Soil Borne Diseases, Soil Pests & Pathogens Affecting New Zealand’s Agricultural Industry

Soil Borne Diseases, Soil Pests & Pathogens Affecting New Zealand’s Agricultural IndustryThe Agricultural industry is the largest sector of New Zealand’s tradable economy, equating to almost half of the goods exported by New Zealand each and every year. 

In fact, Agricultural exports were worth some $26.5 billion to the New Zealand economy as of 2012.

These facts and figures make one thing very clear:

New Zealand’s agricultural industry is an integral cog in the larger New Zealand economy, which places an increasing amount of pressure on the sustained health of the sector and its ability to support future growth and prosperity.

Soil borne diseases, soil pests and pathogens currently pose one of the largest threats to the health of the sector. Often having a wide-reaching and dramatic impact on the successful planting, growth and harvesting of a number of New Zealand’s most common crops, including:

  • Potatoes
  • Carrots
  • Onions
  • Apples

These crops face substantial losses as a result of a number of soil pests and pathogens. Severely impacting the health, quality and overall yield of potato, carrot and onion crops of growers nationwide.

Efforts To Combat Common NZ Soil Pests & Pathogens

With the support of government and the expertise of businesses like Leicesters, the study, monitoring and development of ever more effective soil fumigants and fumigation practices to prevent, manage, and treat soils pests and pathogens within New Zealand continues apace.

These ground fumigation and disinfestation treatments are ensuring that the agricultural industry – and its growers – are able to reach their full potential. They support them in their efforts to achieve the maximum possible returns on investment, and facilitate the largest possible yield of healthy, profitable crops.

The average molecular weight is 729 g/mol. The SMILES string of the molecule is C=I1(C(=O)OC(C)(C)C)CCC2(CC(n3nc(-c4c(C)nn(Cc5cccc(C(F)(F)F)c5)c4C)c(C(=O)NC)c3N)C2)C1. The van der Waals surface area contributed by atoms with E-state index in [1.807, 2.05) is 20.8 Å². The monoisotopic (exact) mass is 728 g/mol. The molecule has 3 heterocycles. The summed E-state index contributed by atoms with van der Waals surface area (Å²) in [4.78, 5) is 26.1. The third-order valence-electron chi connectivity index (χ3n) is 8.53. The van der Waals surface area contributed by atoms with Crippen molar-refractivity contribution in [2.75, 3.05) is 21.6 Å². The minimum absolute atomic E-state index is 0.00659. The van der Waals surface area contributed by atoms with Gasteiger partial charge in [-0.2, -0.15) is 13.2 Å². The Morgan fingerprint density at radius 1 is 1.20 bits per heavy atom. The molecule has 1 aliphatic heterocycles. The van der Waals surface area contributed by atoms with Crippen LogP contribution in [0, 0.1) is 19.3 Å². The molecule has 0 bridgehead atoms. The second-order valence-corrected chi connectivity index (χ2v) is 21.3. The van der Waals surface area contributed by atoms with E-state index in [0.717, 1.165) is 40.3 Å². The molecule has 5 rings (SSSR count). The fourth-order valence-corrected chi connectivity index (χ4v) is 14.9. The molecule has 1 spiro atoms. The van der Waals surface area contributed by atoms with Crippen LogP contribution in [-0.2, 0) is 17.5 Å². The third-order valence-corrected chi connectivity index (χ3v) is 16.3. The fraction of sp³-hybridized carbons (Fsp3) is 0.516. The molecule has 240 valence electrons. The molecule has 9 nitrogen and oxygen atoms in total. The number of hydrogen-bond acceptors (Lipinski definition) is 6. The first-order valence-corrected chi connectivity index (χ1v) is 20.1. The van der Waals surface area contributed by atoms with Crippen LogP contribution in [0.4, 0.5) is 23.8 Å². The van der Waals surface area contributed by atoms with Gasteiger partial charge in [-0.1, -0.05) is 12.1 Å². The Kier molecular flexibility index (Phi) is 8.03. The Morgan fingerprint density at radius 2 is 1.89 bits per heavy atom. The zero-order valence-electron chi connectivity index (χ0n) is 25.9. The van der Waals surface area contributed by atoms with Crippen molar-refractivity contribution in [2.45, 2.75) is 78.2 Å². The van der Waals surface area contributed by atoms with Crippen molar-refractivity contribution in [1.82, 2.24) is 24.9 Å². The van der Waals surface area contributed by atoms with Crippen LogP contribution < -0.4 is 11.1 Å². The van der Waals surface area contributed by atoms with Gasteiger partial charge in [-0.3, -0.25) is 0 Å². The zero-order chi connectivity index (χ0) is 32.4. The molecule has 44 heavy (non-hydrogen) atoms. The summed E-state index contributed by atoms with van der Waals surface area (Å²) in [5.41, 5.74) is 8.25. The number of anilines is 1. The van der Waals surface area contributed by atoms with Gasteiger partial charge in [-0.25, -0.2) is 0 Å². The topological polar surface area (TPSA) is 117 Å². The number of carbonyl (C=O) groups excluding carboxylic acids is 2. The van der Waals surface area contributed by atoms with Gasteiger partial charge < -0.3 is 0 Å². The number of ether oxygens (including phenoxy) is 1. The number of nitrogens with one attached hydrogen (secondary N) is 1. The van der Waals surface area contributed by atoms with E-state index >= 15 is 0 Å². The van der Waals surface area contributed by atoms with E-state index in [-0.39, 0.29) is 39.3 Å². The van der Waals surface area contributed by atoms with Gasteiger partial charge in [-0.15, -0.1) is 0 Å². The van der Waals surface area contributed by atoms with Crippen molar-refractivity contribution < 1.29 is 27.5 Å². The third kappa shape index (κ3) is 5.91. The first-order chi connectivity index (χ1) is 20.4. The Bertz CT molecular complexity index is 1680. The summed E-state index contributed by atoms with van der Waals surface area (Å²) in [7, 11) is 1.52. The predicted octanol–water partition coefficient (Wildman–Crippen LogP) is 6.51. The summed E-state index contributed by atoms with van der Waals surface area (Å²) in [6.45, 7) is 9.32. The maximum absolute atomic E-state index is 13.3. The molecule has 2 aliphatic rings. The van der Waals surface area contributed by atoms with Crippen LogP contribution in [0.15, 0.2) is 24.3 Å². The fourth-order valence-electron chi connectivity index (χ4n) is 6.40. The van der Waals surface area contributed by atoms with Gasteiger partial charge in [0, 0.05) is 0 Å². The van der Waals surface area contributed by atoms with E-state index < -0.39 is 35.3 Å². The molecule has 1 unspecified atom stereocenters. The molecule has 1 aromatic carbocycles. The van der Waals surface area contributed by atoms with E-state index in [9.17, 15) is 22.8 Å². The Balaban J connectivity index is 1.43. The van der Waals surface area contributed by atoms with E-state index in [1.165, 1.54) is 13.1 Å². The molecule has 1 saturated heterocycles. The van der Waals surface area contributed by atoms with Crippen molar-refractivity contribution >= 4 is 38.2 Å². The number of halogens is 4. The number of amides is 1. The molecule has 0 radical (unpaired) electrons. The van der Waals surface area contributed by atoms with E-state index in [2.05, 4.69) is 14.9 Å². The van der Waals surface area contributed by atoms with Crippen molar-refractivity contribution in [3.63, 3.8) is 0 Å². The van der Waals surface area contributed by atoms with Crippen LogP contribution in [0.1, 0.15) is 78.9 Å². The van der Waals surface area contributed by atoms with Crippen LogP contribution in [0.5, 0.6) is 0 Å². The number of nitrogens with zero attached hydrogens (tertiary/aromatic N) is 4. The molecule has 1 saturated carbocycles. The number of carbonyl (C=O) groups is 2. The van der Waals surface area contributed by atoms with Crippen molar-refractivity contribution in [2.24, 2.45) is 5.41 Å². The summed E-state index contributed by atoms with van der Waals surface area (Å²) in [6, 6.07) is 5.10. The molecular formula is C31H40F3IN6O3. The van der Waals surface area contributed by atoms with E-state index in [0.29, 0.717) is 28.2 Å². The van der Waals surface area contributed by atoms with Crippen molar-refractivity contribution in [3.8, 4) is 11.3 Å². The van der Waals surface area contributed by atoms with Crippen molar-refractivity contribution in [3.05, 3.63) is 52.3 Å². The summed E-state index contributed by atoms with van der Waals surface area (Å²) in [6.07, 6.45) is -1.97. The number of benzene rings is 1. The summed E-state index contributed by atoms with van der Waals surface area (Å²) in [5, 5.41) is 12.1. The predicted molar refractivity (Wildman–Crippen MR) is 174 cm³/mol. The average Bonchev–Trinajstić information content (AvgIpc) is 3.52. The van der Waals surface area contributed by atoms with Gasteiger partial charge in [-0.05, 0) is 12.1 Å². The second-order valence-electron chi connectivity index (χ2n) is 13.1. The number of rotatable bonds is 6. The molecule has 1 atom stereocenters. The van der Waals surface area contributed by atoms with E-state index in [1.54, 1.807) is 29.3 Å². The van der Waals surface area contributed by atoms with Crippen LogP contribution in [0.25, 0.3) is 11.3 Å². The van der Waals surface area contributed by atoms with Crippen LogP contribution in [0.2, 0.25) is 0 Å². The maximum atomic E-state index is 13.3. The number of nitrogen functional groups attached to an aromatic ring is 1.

This is a key ingredient in our efforts to ensure the continued growth and sustainability of New Zealand’s agricultural industry now and into the future.

The Major Soils Pests & Pathogens Affecting New Zealand Growers

Soil pests and pathogens can have a wide-ranging impact on the agricultural industry within New Zealand. Unless the symptoms of these diseases are identified early, and treatment with appropriate soil products and chemicals is carried out, they can have a long lasting impact on the current and future health of crops for growers New Zealand wide.

Some of the most common pest, pathogens and diseases include:

Crown Rot (Phytophthora Cactorum)

Phytophthora Cactorum is a persistent, resilient soil-inhabiting plant pathogen that causes Crown Rot in strawberry crops. Usually targeting those that are grown in either poorly drained or over irrigated soil, the disease can remain a constant problem throughout current and future seasons if not treated effectively and in a timely manner.

Pink Rot (Phytophthora Erythroseptica)

Pink Rot is an aggressive pathogen that often affects potatoes including Kumara and Sweet Potato, though other varieties have been known to affect carrots, raspberries, tomatoes, asparagus and strawberries. It’s most prevalent in moist soil during hot, dry years.

Pink Root (Phoma terrestris) 

Pink Root commonly affects onions as well as a variety of potato crops, where it can damage or even kill the affected crops. It often survives in the soil and diseased roots of affected crops for several years, and can be difficult to treat.

Cankers & Black Scurf (Rhizoctonia Solani)

Rhizoctonia Solani is widely known to cause Black Scurf and Cankers on potato crops, reducing the quality of both fresh and seeded potatoes. It can also have a detrimental impact on the establishment of freshly planted potato crops, resulting in a significant reduction in both potato crop yield and quality.  

Violet Root Rot (Rhizoctonia Crocorum)

Violet Root Rot is responsible for significant economic loss, threatening the long term viability of carrot crop production in the Ohakune region of New Zealand. A major supplier of carrots to New Zealand’s domestic and export markets.

Fusarium Wilt (Watermelon Disease)

Fusarium wilt is one of the most serious watermelon diseases. Initially seen in the wilting of the crop as well as the discolouration of the vascular tissue, Fusarium wilt is difficult to manage and is often transmitted via the soil or affected seeds.

Specific Apple Replant Disease (SARD)

Specific Apple Replant Disease (SARD) – often referred to as Sick Soil Syndrome – affects apple trees that are replanted in soil where similar varieties of apple trees have grown in the past. Occurring as certain varieties of soil pests and pathogens begin to build up in the soil, apple replant disease can seriously impact the growth, quality and quantity of the fruit affected trees produce.

  • Contact Information

    Leicesters Soil Fumigation
    6 Waitane Place
    PO Box 4036
    Marewa, 4143
    Napier, New Zealand

    Phone: +64 6 843 5330
    Fax: + 64 6 843 5158

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